Short sentence recommended for former Trump campaign adviser

Trump says Don Jr.’s meeting with Russian lawyer was legal

Trump says Don Jr.’s meeting with Russian lawyer was legal

Special Counsel Robert Mueller recommended in a court filing on Friday that a judge sentence former Trump campaign aide George Papadopoulos to up to six months in prison for lying to agents investigating Russian interference in the 2016 USA presidential election.

Papadopoulos, a former foreign policy adviser in Trump's 2016 campaign, pleaded guilty in October to making false statements to the special counsel's team, becoming the first person to admit guilty to Mueller's federal prosecutors, reports Politico news.

In the memo, the U.S. government claims that Papadopoulos' lies and obstruction helped Joseph Mifsud escape the country without being detained.

With the intent of harming the investigation, Papadopoulos "repeatedly lied throughout the interview in order to hide the timing and significance of information the defendant had received regarding the Russians possessing "dirt" on Hillary Clinton, as well as his own outreach to Russia on behalf of the campaign", they explained.

"The defendant's lies undermined investigators' ability to challenge the professor or potentially detain or arrest him while he was still in the United States", the memo said.

"The defendant's crime was serious and caused damage to the government's investigation into Russian interference in the 2016 presidential election", according to the memo signed by Mueller.

Mueller, head of an investigation into alleged Russian meddling in the 2016 election, said such a sentence was "warranted and appropriate". "The government understands that the professor left the United States on February 11, 2017, and he has not returned to the United States since then". Mueller's team claimed on Friday that those lies "undermined investigators' ability to challenge the professor or potentially detain or arrest him while he was still in the United States", noting that "the Professor" left the USA a few weeks after Papadopoulos's first voluntary interview, and hasn't returned since.

"Instead of telling the truth, however, the defendant repeatedly lied throughout the interview in order to hide the timing and significance of information the defendant had received regarding the Russians possessing "dirt" on Hillary Clinton, as well as his own outreach to Russia on behalf of the campaign", Mueller said in the filing.

Mueller said in the filing that Papadopoulos lied about his interactions with a suspected Russian agent, described in the filing as "the professor".

Among "at least a dozen" lies at the interview, Papadopoulos concealed the "significance" of when he had learned that Russians possessed thousands of emails about Clinton.

Papadopoulos did, however, refer to the Russian dirt during a conversation he had in a London bar in May 2016 with the senior Australian diplomat in Britain. He told the authorities his interactions with Mifsud were "a very unusual coincidence".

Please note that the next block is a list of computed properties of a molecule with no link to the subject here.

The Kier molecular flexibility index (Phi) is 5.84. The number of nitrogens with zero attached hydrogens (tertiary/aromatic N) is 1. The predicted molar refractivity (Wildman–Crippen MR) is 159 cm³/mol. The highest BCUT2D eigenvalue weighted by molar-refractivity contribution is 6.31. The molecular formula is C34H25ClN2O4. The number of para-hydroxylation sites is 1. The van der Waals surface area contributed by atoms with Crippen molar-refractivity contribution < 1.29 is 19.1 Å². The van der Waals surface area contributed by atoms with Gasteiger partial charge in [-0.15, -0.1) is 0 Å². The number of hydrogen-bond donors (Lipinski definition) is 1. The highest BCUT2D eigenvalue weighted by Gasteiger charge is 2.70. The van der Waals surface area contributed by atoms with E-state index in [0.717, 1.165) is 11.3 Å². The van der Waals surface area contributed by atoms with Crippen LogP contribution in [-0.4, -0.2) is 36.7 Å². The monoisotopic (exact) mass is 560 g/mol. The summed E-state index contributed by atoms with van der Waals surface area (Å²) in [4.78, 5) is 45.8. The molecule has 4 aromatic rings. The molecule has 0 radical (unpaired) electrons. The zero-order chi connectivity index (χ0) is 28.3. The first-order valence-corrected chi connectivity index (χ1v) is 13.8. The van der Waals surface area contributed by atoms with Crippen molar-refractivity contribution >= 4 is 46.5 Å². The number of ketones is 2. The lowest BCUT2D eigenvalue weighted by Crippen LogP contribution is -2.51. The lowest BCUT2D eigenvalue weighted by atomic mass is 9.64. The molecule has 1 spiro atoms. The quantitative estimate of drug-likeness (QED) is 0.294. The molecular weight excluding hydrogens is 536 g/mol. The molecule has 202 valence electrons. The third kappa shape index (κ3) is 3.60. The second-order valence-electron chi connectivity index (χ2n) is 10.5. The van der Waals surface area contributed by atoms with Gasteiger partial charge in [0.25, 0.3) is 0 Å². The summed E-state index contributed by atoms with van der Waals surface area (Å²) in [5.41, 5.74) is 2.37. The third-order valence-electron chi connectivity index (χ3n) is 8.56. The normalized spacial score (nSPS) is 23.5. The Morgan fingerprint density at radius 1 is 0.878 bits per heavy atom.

The filing suggests Papadopoulos hampered the FBI's ability to figure that out.

"The defendant lied in order to hide his contacts with Russians and Russian intermediaries during the campaign", the memo said.

Those lies happened "early in the investigation, when key investigative decisions, including who to interview and when, were being made", it said.

The reviews from the Mueller team were not good.

"Had the defendant told the Federal Bureau of Investigation the truth when he was interviewed in January 2017, the Federal Bureau of Investigation could have quickly taken numerous investigative steps to help determine, for example, how and where the Professor obtained the information, why the Professor provided the information to the defendant, and what the defendant did with the information after receiving it", according to the court filing.

The special counsel's office also said that Papadopoulos has failed to provide "substantial assistance", to their investigators - which might have warranted leniency - and that he participated in a media interview without its knowledge in December 2017, prompting prosecutors to cancel an interview where he was to answer further questions.

The document says Papadopoulos had a series of communications over a period of months with the professor, a female Russian national, and a Russia foreign ministry connection "in which they discussed arranging a meeting between Russian officials and the Trump campaign".

It says he was warned about the seriousness of the investigation and that he might have important information to provide. It was only at the fourth meeting, accompanied by his lawyers, that he told them about a cellphone he had used overseas during the campaign that had logged his calls with Mifsud. He was questioned for several days and eventually pleaded guilty to lying to the Federal Bureau of Investigation. It was not clear if that was her husband's belief as well.

Papadopoulos' attorneys, Thomas Breen and Robert Stanley, have until August 31 to file a sentencing recommendation of their own.

The sentencing memorandum also reveals Papadopoulos said he received roughly $10,000 in cash "from a foreign national whom he believed was likely an intelligence officer of a foreign country (other than Russia)". The filing noted that the country was "other than Russian Federation".

Papadopoulos' fate will be known soon, as Mueller asked U.S. District Court Judge Randy Moss to set Papadopoulos' sentencing for September 7.

Another defendant, Alex van der Zwaan, also pleaded guilty to lying to investigators.

The sentence will be up to a judge in the case.

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